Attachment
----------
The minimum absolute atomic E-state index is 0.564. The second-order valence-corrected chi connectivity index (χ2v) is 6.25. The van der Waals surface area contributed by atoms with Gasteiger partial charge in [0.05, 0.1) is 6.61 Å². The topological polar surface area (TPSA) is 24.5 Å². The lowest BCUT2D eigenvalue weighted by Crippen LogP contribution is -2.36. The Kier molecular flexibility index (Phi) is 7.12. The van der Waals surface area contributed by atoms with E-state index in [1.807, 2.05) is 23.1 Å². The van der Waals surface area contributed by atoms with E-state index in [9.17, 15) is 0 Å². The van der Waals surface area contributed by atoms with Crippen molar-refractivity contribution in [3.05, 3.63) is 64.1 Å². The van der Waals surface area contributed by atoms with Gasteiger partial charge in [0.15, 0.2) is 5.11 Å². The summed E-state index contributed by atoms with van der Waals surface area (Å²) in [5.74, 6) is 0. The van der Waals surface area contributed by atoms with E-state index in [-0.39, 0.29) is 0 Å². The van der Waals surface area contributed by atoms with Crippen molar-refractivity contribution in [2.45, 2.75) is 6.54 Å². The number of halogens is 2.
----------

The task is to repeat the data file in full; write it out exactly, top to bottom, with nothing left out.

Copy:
The minimum absolute atomic E-state index is 0.564. The second-order valence-corrected chi connectivity index (χ2v) is 6.25. The van der Waals surface area contributed by atoms with Gasteiger partial charge in [0.05, 0.1) is 6.61 Å². The topological polar surface area (TPSA) is 24.5 Å². The lowest BCUT2D eigenvalue weighted by Crippen LogP contribution is -2.36. The Kier molecular flexibility index (Phi) is 7.12. The van der Waals surface area contributed by atoms with E-state index in [1.807, 2.05) is 23.1 Å². The van der Waals surface area contributed by atoms with E-state index in [9.17, 15) is 0 Å². The van der Waals surface area contributed by atoms with Crippen molar-refractivity contribution in [3.05, 3.63) is 64.1 Å². The van der Waals surface area contributed by atoms with Gasteiger partial charge in [0.15, 0.2) is 5.11 Å². The summed E-state index contributed by atoms with van der Waals surface area (Å²) in [5.74, 6) is 0. The van der Waals surface area contributed by atoms with E-state index in [-0.39, 0.29) is 0 Å². The van der Waals surface area contributed by atoms with Crippen molar-refractivity contribution in [2.45, 2.75) is 6.54 Å². The number of halogens is 2.